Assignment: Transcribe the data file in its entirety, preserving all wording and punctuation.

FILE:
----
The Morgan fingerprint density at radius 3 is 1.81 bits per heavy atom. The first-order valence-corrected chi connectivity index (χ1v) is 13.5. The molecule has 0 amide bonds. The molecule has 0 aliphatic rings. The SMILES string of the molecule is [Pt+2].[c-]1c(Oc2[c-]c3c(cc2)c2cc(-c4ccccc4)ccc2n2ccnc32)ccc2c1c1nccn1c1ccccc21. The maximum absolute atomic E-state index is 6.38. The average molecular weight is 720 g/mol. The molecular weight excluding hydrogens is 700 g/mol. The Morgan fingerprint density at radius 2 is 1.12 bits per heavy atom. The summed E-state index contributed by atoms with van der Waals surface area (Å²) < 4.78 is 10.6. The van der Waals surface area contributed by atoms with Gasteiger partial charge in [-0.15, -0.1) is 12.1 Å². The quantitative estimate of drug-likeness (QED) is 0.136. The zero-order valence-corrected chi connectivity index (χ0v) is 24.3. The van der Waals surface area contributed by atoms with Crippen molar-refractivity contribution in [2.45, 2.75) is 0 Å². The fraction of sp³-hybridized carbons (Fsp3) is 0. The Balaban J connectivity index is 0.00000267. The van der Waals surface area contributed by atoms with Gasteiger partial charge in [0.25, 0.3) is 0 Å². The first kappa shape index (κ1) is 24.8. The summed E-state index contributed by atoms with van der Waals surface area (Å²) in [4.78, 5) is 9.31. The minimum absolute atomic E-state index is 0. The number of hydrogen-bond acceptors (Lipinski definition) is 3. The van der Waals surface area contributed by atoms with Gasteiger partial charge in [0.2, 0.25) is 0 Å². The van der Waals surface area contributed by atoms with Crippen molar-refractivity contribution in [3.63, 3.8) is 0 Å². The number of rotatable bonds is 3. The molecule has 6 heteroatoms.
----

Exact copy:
The Morgan fingerprint density at radius 3 is 1.81 bits per heavy atom. The first-order valence-corrected chi connectivity index (χ1v) is 13.5. The molecule has 0 amide bonds. The molecule has 0 aliphatic rings. The SMILES string of the molecule is [Pt+2].[c-]1c(Oc2[c-]c3c(cc2)c2cc(-c4ccccc4)ccc2n2ccnc32)ccc2c1c1nccn1c1ccccc21. The maximum absolute atomic E-state index is 6.38. The average molecular weight is 720 g/mol. The molecular weight excluding hydrogens is 700 g/mol. The Morgan fingerprint density at radius 2 is 1.12 bits per heavy atom. The summed E-state index contributed by atoms with van der Waals surface area (Å²) < 4.78 is 10.6. The van der Waals surface area contributed by atoms with Gasteiger partial charge in [-0.15, -0.1) is 12.1 Å². The quantitative estimate of drug-likeness (QED) is 0.136. The zero-order valence-corrected chi connectivity index (χ0v) is 24.3. The van der Waals surface area contributed by atoms with Crippen molar-refractivity contribution in [2.45, 2.75) is 0 Å². The fraction of sp³-hybridized carbons (Fsp3) is 0. The Balaban J connectivity index is 0.00000267. The van der Waals surface area contributed by atoms with Gasteiger partial charge in [0.25, 0.3) is 0 Å². The first kappa shape index (κ1) is 24.8. The summed E-state index contributed by atoms with van der Waals surface area (Å²) in [4.78, 5) is 9.31. The minimum absolute atomic E-state index is 0. The number of hydrogen-bond acceptors (Lipinski definition) is 3. The van der Waals surface area contributed by atoms with Gasteiger partial charge in [0.2, 0.25) is 0 Å². The van der Waals surface area contributed by atoms with Crippen molar-refractivity contribution in [3.63, 3.8) is 0 Å². The number of rotatable bonds is 3. The molecule has 6 heteroatoms.